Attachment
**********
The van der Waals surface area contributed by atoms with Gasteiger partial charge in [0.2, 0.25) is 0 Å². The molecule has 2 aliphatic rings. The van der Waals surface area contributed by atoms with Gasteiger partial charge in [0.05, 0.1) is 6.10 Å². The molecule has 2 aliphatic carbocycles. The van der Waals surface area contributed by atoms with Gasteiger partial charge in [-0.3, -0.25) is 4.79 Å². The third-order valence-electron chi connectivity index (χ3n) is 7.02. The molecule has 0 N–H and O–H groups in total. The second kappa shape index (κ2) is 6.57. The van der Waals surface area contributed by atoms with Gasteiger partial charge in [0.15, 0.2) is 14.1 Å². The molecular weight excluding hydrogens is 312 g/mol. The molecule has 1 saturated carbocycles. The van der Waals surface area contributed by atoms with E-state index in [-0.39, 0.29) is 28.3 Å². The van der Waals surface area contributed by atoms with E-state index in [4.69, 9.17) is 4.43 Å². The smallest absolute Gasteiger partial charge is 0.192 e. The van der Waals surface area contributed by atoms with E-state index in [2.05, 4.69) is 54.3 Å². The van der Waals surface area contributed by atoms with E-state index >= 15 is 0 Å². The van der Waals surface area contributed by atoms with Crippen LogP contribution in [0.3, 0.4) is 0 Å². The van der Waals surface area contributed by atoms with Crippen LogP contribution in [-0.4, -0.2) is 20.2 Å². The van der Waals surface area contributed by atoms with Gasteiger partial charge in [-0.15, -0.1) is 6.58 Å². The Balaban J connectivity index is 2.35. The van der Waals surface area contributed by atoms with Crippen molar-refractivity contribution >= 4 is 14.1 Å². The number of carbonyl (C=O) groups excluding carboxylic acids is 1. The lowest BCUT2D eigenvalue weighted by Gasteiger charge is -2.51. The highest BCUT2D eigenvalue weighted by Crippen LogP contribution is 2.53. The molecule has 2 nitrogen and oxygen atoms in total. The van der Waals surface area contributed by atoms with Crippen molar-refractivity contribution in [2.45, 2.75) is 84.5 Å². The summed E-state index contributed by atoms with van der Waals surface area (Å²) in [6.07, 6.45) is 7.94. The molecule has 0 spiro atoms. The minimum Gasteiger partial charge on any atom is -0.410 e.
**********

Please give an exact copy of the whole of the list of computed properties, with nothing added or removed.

The van der Waals surface area contributed by atoms with Gasteiger partial charge in [0.2, 0.25) is 0 Å². The molecule has 2 aliphatic rings. The van der Waals surface area contributed by atoms with Gasteiger partial charge in [0.05, 0.1) is 6.10 Å². The molecule has 2 aliphatic carbocycles. The van der Waals surface area contributed by atoms with Gasteiger partial charge in [-0.3, -0.25) is 4.79 Å². The third-order valence-electron chi connectivity index (χ3n) is 7.02. The molecule has 0 N–H and O–H groups in total. The second kappa shape index (κ2) is 6.57. The van der Waals surface area contributed by atoms with Gasteiger partial charge in [0.15, 0.2) is 14.1 Å². The molecular weight excluding hydrogens is 312 g/mol. The molecule has 1 saturated carbocycles. The van der Waals surface area contributed by atoms with E-state index in [-0.39, 0.29) is 28.3 Å². The van der Waals surface area contributed by atoms with E-state index in [4.69, 9.17) is 4.43 Å². The smallest absolute Gasteiger partial charge is 0.192 e. The van der Waals surface area contributed by atoms with E-state index in [2.05, 4.69) is 54.3 Å². The van der Waals surface area contributed by atoms with E-state index >= 15 is 0 Å². The van der Waals surface area contributed by atoms with Crippen LogP contribution in [0.3, 0.4) is 0 Å². The van der Waals surface area contributed by atoms with Crippen LogP contribution in [-0.4, -0.2) is 20.2 Å². The van der Waals surface area contributed by atoms with Gasteiger partial charge in [-0.15, -0.1) is 6.58 Å². The Balaban J connectivity index is 2.35. The van der Waals surface area contributed by atoms with Crippen molar-refractivity contribution >= 4 is 14.1 Å². The number of carbonyl (C=O) groups excluding carboxylic acids is 1. The lowest BCUT2D eigenvalue weighted by Gasteiger charge is -2.51. The highest BCUT2D eigenvalue weighted by Crippen LogP contribution is 2.53. The molecule has 2 nitrogen and oxygen atoms in total. The van der Waals surface area contributed by atoms with Crippen molar-refractivity contribution in [2.45, 2.75) is 84.5 Å². The summed E-state index contributed by atoms with van der Waals surface area (Å²) in [6.07, 6.45) is 7.94. The molecule has 0 spiro atoms. The minimum Gasteiger partial charge on any atom is -0.410 e.